Friday, 13 February 2015

At long last, the fat lady sings

SATRIALE'S; You'll meet a better class of mobster here.

Finally, finally, finally, I've seen the entire series of The Sopranos, HBO's drama of the ups and downs of life for New Jersey mobsters. It is over, the fat lady has done her bit.

I was watching The Sopranos some years ago when it was broadcast on British TV, but for reasons I've never fully fathomed, I stopped just as the show got in to its sixth and final season.

We don't have a television now, but we can watch DVDs and thanks to the kindness of a friend who lent us the entire boxed set, over the last few weeks we have waded our way through the whole show. We have seen every last bludgeoning, whacking and routine trip to "the Bing" to catch up with the antics of pole dancers.

It has been a remarkable experience and demonstrates that good storytelling makes good television. The programme was heaped with critical acclaim and even received the accolade of best television series of all time. Only as an aside, but where does that leave Triangle? (Just a British TV joke).

The thing that struck me about The Sopranos is that for all the thumping and whacking - surely at least one killing an episode - the programme was an allegory of what life is really like. Yes, really.

Mob boss Tony Soprano loves his family and at the same time wants to do the best he can in his "work". Inevitably there are tensions as the demands of family life conflict with the pressures of being an effective performer in the workplace. Family v work or family plus work or what? It's an age old problem and one that increasingly is not just something for men to wrestle with. In fact, it probably never has been one for  men alone to resolve.

You think I'm being a bit far-fetched about similarities between life in the mob and most people's day-to-day existence. Well, how about this? What is organised crime but capitalism without restriction? In an office if there's an employment problem it's time to call on the human resources department. In the mob it's time to make a bogus appointment, then bang! bang! bang! before either burying the body in the New Jersey marshes or weighing it down and tipping it off a boat at sea.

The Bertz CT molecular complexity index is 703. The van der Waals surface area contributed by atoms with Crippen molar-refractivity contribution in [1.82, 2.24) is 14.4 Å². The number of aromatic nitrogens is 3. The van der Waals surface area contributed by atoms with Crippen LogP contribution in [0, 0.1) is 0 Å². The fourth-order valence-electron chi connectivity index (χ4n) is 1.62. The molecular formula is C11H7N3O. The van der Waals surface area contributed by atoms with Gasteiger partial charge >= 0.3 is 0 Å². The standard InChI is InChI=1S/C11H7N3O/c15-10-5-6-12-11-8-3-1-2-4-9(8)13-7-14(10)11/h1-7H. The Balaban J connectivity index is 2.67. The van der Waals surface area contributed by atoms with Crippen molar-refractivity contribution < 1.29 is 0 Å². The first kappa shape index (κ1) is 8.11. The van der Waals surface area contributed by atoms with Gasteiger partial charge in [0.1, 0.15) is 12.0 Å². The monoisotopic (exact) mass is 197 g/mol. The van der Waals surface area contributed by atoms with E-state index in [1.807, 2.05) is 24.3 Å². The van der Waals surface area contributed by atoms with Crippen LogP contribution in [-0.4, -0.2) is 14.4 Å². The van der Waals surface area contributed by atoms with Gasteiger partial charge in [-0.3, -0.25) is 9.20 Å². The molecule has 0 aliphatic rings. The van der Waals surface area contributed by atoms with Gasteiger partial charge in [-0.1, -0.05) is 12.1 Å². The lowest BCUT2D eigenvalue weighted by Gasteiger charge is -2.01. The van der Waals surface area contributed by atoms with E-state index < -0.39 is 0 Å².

And forget mergers and acquisitions, and all that leveraged buy-out malarkey. If you're an up-and-coming Mafia capo then the trick is to point out to the hard-working schmuck who has spent years building up a profitable business that he'd be much better off taking you on as a sleeping partner than risking having his business burn down with him in it. Literally you make someone an offer they can't refuse. Take away the rules and you're free to do whatever you want if it turns a profit, which is, after all, the name of the game in business.

Whether or not The Sopranos was a masterful evocation of the struggle we call life, it remains as a solid piece of proof that entertaining television and intelligent programme making are not mutually exclusive. I'm missing it already.

Well now, there was tons of good music from The Sopranos and its theme tune, Woke Up This Morning by Alabama 3, is deeply embedded in my memory, but sometimes I like to be a little contrary. I have chosen the Flower Duet from Léo Delibes' opera Lakmé. It's not being sung by two fat ladies, but Anna Netrebko and Elina Garanca certainly are sopranos. Opera is not really my thing, but give this a chance, it's beautiful. To many of you it will be familiar as advertising music, but it's so much better than that.

* Picture of Satriale's Pork Store from The Sopranos by Stephen Hanafin [CC BY-SA 2.0 (], via Wikimedia Commons

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